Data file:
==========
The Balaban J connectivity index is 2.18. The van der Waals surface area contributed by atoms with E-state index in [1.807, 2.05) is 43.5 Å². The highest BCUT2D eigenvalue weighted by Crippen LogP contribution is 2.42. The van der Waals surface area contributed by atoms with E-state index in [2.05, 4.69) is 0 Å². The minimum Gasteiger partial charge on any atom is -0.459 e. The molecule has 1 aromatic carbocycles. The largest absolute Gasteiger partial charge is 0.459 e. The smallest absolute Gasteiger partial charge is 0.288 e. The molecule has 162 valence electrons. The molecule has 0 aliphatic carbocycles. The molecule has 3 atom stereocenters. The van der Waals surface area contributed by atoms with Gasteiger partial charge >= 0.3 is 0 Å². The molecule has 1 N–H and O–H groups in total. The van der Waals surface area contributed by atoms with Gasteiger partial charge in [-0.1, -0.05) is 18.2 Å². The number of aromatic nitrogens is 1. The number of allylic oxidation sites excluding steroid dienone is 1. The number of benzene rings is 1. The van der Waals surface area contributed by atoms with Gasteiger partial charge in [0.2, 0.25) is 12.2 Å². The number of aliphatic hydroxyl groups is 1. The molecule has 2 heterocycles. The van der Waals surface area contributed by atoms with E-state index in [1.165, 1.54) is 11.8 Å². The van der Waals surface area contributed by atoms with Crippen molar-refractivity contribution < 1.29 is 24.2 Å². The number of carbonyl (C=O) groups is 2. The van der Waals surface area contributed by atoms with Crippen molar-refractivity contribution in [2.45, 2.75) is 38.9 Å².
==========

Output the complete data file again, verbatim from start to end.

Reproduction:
The Balaban J connectivity index is 2.18. The van der Waals surface area contributed by atoms with E-state index in [1.807, 2.05) is 43.5 Å². The highest BCUT2D eigenvalue weighted by Crippen LogP contribution is 2.42. The van der Waals surface area contributed by atoms with E-state index in [2.05, 4.69) is 0 Å². The minimum Gasteiger partial charge on any atom is -0.459 e. The molecule has 1 aromatic carbocycles. The largest absolute Gasteiger partial charge is 0.459 e. The smallest absolute Gasteiger partial charge is 0.288 e. The molecule has 162 valence electrons. The molecule has 0 aliphatic carbocycles. The molecule has 3 atom stereocenters. The van der Waals surface area contributed by atoms with Gasteiger partial charge >= 0.3 is 0 Å². The molecule has 1 N–H and O–H groups in total. The van der Waals surface area contributed by atoms with Gasteiger partial charge in [-0.1, -0.05) is 18.2 Å². The number of aromatic nitrogens is 1. The number of allylic oxidation sites excluding steroid dienone is 1. The number of benzene rings is 1. The van der Waals surface area contributed by atoms with Gasteiger partial charge in [0.2, 0.25) is 12.2 Å². The number of aliphatic hydroxyl groups is 1. The molecule has 2 heterocycles. The van der Waals surface area contributed by atoms with E-state index in [1.165, 1.54) is 11.8 Å². The van der Waals surface area contributed by atoms with Crippen molar-refractivity contribution < 1.29 is 24.2 Å². The number of carbonyl (C=O) groups is 2. The van der Waals surface area contributed by atoms with Crippen molar-refractivity contribution in [2.45, 2.75) is 38.9 Å².